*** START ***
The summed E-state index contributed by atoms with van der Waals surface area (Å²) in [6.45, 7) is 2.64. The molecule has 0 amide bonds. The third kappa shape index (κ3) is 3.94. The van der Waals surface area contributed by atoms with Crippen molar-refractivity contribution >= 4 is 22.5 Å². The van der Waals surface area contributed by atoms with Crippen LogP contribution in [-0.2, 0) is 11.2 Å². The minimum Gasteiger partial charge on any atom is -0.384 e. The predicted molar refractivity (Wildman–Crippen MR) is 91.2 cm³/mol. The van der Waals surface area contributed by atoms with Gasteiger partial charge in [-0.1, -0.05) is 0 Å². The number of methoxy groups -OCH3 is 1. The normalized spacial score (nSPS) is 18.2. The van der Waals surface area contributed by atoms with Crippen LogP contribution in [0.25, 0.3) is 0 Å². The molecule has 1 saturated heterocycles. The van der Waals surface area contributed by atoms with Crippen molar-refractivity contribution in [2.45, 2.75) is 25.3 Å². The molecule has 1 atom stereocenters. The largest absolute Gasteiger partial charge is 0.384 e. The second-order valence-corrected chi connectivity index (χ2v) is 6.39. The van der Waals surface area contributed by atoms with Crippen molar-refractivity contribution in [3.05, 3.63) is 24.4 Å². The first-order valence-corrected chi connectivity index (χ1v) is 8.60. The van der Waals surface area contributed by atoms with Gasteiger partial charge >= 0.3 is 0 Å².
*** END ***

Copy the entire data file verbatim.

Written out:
The summed E-state index contributed by atoms with van der Waals surface area (Å²) in [6.45, 7) is 2.64. The molecule has 0 amide bonds. The third kappa shape index (κ3) is 3.94. The van der Waals surface area contributed by atoms with Crippen molar-refractivity contribution >= 4 is 22.5 Å². The van der Waals surface area contributed by atoms with Crippen LogP contribution in [-0.2, 0) is 11.2 Å². The minimum Gasteiger partial charge on any atom is -0.384 e. The predicted molar refractivity (Wildman–Crippen MR) is 91.2 cm³/mol. The van der Waals surface area contributed by atoms with Gasteiger partial charge in [-0.1, -0.05) is 0 Å². The number of methoxy groups -OCH3 is 1. The normalized spacial score (nSPS) is 18.2. The van der Waals surface area contributed by atoms with Crippen LogP contribution in [0.25, 0.3) is 0 Å². The molecule has 1 saturated heterocycles. The van der Waals surface area contributed by atoms with Crippen molar-refractivity contribution in [2.45, 2.75) is 25.3 Å². The molecule has 1 atom stereocenters. The largest absolute Gasteiger partial charge is 0.384 e. The second-order valence-corrected chi connectivity index (χ2v) is 6.39. The van der Waals surface area contributed by atoms with Crippen molar-refractivity contribution in [3.05, 3.63) is 24.4 Å². The first-order valence-corrected chi connectivity index (χ1v) is 8.60. The van der Waals surface area contributed by atoms with Gasteiger partial charge >= 0.3 is 0 Å².